Tales of Guild 11.09.2017

Paradise Bomber

Photographer – Felix Laasme

Model – Joan Hint

“Paradise is not a place, it’s a state of mind”

Our first experimental bomber jackets were inspired by paradise and the stories of eternity. The hooded bombers shall be available in limited numbers in spring 2018.

We never lost the garden, we’ve been here the whole time. As a place of timeless harmony, peace, contentment and prosperity, paradise is often described as a “higher place” or the holiest place, in contrast to this world, or underworlds.

In Norse paganism, Helgafjell was known to be the “holy mountain” where Norse clans lived similar to the world of the living. Viking warriors were also led to Valhalla by enchanting valkyries. For the Celts, paradise was the Fortunate Isle of Mag Mell. In old Egyptian beliefs, the otherworld was Aaru, the reed-fields of hunting and fishing. For Greeks, the Elysian fields were a paradisiacal land of plenty where the heroic and righteous hoped to spend eternity. The Vedic Indians believed the physical body was destroyed by fire but recreated and reunited in the Third Heaven in a state of bliss. The Abrahamic faiths associate paradise with the Garden of Eden, that is, the perfect state of the world prior to the fall from grace, and the perfect state that will be restored in the World to Come.

One’s for sure – we all believe there’s such miraculous thing as an afterlife. Yet, instead of hoping for a great deus-ex-machina that would save us from where we are now, perhaps we should look, right into the beautiful eyes of the present moment? Perhaps the existing time is taking place right in the Great Gardens yet someone once made us believe gardens of the Earth are nothing compared to what comes. This cuts mankind from responsibility and from Mother, the Earth. With dull eyes we let the rootless cut down our ancient forests, poison our fields and destroy our rivers.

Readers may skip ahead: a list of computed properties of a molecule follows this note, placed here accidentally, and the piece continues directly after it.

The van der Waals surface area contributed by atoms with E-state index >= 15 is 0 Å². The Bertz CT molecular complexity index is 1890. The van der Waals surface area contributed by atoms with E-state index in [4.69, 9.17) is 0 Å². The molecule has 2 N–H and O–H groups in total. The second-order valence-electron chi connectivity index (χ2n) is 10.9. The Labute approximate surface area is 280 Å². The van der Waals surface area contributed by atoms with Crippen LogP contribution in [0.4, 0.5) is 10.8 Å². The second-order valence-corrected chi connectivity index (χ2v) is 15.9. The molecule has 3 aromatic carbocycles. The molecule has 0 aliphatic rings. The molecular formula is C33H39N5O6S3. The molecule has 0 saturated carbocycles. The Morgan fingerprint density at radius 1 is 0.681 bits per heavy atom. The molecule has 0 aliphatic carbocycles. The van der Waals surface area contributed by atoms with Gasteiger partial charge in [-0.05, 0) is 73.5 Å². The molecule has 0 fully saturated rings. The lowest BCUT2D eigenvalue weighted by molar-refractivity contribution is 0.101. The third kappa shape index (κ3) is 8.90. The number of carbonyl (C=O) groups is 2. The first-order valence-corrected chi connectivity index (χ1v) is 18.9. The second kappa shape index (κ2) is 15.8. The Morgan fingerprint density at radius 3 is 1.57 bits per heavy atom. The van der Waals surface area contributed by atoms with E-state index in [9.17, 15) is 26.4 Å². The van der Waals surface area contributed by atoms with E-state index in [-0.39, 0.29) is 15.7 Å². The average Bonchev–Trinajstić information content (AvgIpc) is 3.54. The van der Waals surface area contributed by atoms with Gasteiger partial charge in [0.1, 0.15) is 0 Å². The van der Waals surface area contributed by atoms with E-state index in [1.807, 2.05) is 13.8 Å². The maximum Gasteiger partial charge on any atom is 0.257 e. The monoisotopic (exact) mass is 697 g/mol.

Gandhi once said: “Be the change you wish to see in the world.” Imagine a day when we’d all come to understand how sacred and precious the place where we already are, is and there’s no doubt that heaven and the Gardens may flower right here, on Earth.

Notable is also that the word “paradise” is derived from Greek parádeisos that originates from an Old Iranian paridayda – the “walled enclosure” indicating the expansive walled gardens of the First Persian Empire. The term eventually appeared in Greek as parádeisos – a “park for animals” in the Anabasis of the early 4th century BCE. In Aramaic pardaysa reflects a “royal park”.